Treasury stock, 414 shares

    (7 )     (7 )

Unearned compensation-restricted stock awards

    (192 )     (293 )

Accumulated other comprehensive loss

    (199 )     (563 )

Total stockholders' equity

    31,876       30,287  

Total liabilities and stockholders' equity

  $ 514,250     $ 509,999  

 

See accompanying notes to the unaudited consolidated financial statements.

 

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SBT BANCORP, INC. AND SUBSIDIARY

CONSOLIDATED STATEMENTS OF INCOME

(Unaudited)

(Dollars in thousands, except for share and per share amounts)

 

   

For the three months ended

   

For the nine months ended

 
   

9/30/2017

   

9/30/2016

   

9/30/2017

   

9/30/2016

 

Interest and dividend income:

                               

Interest and fees on loans

  $ 3,949     $ 3,433     $ 11,421     $ 9,814  

Investment securities

    330       359       1,011       1,130  

Interest-bearing deposits

    137       26       196       65  

Total interest and dividend income

    4,416       3,818       12,628       11,009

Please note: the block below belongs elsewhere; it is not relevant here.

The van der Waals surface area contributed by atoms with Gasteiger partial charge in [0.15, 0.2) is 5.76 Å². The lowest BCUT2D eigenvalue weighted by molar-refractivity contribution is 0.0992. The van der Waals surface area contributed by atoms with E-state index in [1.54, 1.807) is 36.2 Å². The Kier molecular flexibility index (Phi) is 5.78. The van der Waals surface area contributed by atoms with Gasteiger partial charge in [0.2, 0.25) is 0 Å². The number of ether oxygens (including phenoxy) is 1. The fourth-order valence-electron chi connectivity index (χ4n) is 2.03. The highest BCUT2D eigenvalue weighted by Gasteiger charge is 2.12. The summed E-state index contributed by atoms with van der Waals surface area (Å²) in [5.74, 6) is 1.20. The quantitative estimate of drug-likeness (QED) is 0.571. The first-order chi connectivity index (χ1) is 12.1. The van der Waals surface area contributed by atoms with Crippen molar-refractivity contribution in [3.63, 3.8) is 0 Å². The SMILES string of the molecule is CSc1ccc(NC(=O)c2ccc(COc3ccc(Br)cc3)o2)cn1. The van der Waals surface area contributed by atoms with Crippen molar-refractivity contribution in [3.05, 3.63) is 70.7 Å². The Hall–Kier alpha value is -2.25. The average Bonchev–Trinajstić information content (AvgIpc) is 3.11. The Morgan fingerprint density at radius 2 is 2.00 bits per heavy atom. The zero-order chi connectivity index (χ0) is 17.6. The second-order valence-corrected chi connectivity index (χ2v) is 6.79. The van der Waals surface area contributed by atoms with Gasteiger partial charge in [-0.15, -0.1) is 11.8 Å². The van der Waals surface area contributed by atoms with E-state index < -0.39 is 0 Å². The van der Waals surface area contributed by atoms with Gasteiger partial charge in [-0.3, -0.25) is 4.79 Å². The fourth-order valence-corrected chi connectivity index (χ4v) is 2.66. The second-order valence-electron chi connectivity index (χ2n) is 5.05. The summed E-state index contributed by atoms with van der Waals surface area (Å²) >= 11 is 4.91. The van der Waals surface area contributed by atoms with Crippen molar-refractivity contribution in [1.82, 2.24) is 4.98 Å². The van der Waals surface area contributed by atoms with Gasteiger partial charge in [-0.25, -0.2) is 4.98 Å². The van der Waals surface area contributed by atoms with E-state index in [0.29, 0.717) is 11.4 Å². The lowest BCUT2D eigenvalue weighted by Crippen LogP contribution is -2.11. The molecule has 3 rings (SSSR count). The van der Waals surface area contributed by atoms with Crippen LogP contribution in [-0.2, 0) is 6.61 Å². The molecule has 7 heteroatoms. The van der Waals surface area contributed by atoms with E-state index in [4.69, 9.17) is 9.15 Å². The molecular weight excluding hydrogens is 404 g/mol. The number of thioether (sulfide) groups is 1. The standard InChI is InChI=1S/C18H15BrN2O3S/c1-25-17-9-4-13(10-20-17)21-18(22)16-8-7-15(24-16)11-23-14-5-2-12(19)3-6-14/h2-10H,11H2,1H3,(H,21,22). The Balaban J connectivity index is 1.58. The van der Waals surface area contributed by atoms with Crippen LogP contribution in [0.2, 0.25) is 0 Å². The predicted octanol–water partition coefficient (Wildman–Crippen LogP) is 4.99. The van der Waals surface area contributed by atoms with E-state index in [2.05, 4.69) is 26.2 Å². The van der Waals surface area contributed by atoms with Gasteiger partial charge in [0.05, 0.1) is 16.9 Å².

Interest expense:

                               

Interest on deposits

    415       271       954       619  

Interest on securities sold under agreements to repurchase

    2       2       5       5  

Interest on Federal Home Loan Bank advances

    52       36       260       134  

Interest on long-term subordinated debt

    137       137       406       379  

Total interest expense

    606       446       1,625       1,137  

Net interest and dividend income

    3,810       3,372       11,003       9,872  
                                 

Provision for loan losses

    235       305       570       606  
                                 

Net interest and dividend income after provision for loan losses

    3,575       3,067       10,433       9,266  

Noninterest income:

                               

Service charges on deposit accounts

    86       98       269       278  

(Loss) gain on sales of available-for-sale securities, net of writedowns

    (1 )     23       (2 )     93  

Other service charges and fees

    215       293       636       733  

Increase in cash surrender value of life insurance policies

    60       64       180       177  

Mortgage banking activities, net